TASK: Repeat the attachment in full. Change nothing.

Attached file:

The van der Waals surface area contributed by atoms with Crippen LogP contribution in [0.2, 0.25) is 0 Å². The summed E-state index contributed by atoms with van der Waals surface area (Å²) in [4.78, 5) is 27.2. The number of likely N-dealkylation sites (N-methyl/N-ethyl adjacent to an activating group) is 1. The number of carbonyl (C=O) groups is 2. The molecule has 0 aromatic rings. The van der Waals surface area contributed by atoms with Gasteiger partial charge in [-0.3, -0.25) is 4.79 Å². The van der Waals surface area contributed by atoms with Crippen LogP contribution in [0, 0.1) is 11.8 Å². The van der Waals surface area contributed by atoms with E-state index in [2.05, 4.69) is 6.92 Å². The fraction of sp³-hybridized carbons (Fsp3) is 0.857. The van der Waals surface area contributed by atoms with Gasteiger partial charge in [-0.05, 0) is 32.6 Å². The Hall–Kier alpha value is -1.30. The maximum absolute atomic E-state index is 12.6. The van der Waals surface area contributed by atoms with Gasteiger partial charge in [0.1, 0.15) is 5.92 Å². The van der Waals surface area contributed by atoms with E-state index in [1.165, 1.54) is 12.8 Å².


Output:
The van der Waals surface area contributed by atoms with Crippen LogP contribution in [0.2, 0.25) is 0 Å². The summed E-state index contributed by atoms with van der Waals surface area (Å²) in [4.78, 5) is 27.2. The number of likely N-dealkylation sites (N-methyl/N-ethyl adjacent to an activating group) is 1. The number of carbonyl (C=O) groups is 2. The molecule has 0 aromatic rings. The van der Waals surface area contributed by atoms with Gasteiger partial charge in [-0.3, -0.25) is 4.79 Å². The van der Waals surface area contributed by atoms with Crippen LogP contribution in [0, 0.1) is 11.8 Å². The van der Waals surface area contributed by atoms with E-state index in [2.05, 4.69) is 6.92 Å². The fraction of sp³-hybridized carbons (Fsp3) is 0.857. The van der Waals surface area contributed by atoms with Gasteiger partial charge in [-0.05, 0) is 32.6 Å². The Hall–Kier alpha value is -1.30. The maximum absolute atomic E-state index is 12.6. The van der Waals surface area contributed by atoms with Gasteiger partial charge in [0.1, 0.15) is 5.92 Å². The van der Waals surface area contributed by atoms with E-state index in [1.165, 1.54) is 12.8 Å².